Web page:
...which just so happens to have thirteen "1"s in it.

        • by enjerth (892959)
          My comment was not off-topic. The original post suggests that, by coincidence, the numbers of todays date add up to 13 in both US and European notation, which happens to be just a difference of order.

          I was astonished that people actually grasp that gem of mathematical truth.
        • Re: (Score:3, Informative)

          And the hex representation is...

          A D 7D6

          If you read it like "ADD 7 6" you get 13. I'd look for more examples but I just don't really care. If you're looking for something you will find it everywhere, regardless of what you're looking for.

          That is of course unless it's your keys and you're late for work. ad7d6
        • by MP3Chuck (652277)
          Also interesting is that the UNIX timestamp, in binary, also contains 13 1's:

          C:\php5>php -r "echo decbin(strtotime('13 Oct 2006'));"
          01000101001011110000111101000000
        • by tgv (254536)
          And like this

          0000000 1010 1101 11111010110

          it also contains thirteen zeroes.

          This is horrible! This must be doomsday!!

          No, wait, it's the 14th already...
      • "Yeah, and it's amazing that it still adds up to 13 if you switch the numbers around, 1+1+3+2+6 = 13. WOW!"

        Unless you get an old COBOL programmer to sum them up for you, in which case you get 11:

        06+10+13 = 11

        But then the results aren't as fun, which is the life story for COBOL programmers -ducks-.
  • Commutivity (Score:5, Funny)

    by P(0)(!P(k)+P(k+1)) (1012109) <math.induction@gmail.com> on Friday October 13, 2006 @07:23PM (#16431753) Homepage Journal

    From TFS:

    The digits in the numerical notation for the date add up to 13—whether you write it in the US or the European form.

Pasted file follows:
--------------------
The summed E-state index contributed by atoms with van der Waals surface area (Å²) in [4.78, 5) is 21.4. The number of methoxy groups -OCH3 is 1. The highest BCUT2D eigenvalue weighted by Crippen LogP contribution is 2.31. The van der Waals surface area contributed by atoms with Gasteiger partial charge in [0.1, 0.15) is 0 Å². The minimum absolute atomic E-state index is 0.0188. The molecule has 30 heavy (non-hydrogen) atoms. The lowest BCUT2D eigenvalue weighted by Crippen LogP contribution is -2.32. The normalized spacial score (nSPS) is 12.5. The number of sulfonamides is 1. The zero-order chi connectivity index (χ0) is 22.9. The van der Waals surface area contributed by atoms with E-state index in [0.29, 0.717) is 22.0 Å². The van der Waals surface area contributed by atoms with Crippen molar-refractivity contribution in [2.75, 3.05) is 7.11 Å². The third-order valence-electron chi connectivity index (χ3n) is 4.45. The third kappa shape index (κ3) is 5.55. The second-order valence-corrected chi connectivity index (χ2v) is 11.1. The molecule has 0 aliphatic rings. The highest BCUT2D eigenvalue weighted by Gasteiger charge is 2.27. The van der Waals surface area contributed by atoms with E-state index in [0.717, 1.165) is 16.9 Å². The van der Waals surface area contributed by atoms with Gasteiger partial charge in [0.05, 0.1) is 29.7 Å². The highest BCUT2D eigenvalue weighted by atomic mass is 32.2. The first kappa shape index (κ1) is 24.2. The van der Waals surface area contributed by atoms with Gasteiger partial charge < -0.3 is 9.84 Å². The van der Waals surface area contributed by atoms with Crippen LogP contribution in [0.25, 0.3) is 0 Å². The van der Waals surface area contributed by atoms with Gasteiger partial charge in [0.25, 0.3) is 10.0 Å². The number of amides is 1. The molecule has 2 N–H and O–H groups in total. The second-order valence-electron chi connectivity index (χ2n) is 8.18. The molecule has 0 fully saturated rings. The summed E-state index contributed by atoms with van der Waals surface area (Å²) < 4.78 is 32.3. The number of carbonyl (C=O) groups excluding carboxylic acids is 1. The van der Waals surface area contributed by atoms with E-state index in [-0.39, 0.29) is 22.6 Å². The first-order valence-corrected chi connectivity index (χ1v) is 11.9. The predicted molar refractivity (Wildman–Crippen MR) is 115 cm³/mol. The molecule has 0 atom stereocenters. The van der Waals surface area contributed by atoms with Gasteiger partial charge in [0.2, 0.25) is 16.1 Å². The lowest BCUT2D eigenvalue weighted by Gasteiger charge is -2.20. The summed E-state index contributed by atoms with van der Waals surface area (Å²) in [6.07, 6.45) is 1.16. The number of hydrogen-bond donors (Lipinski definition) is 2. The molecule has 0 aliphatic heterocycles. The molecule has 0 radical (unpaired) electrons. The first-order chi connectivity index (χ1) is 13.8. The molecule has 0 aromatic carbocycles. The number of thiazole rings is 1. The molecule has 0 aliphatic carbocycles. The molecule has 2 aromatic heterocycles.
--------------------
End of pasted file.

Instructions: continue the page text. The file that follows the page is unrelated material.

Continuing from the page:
What a relief! I always suspected that the commutativity of addition [wikipedia.org] applied on both sides of the Atlantic.

    Or did they mean to imply that the dæmons who govern paraskevidekatria [wiktionary.org] are too preoccupied to uphold mathematical principles today?

    In a related article:

    Thirteen people, pledged to eliminate triskaidecaphobia, fear of the number 13, today tried to reassure American sufferers by renting a 13ft plot of land in Brooklyn for 13 cents (10d) a month. (Daily Telegraph, 1967)
    • Re: (Score:2, Funny)

      by ackthpt (218170) *

      What a relief! I always suspected that the commutativity of addition applied on both sides of the Atlantic. Or did they mean to imply that the dæmons who govern paraskevidekatria are too preoccupied to uphold mathematical principles today?

      If you're in Europe, then you're in luck. It's the 14th already.

    • by fuzzix (700457) on Friday October 13, 2006 @08:06PM (#16432213) Journal
      Speaking of adding:

      "The phenomenon hasn't happened in 476 years, said Heinrich Hemme, a physicist at Germany's University of Aachen who crunched the numbers to find that the double-whammy last occurred Jan. 13, 1520."
      ...someone can't. Or is it 1996? :)
      • ...I'm listening to the guy with the lens in a tube rather than the guy with the corpse on a stick

        I hope you are right in the long run, but for immediate, practical purposes, the STICK has more WHACKING heft.

        • by fuzzix (700457)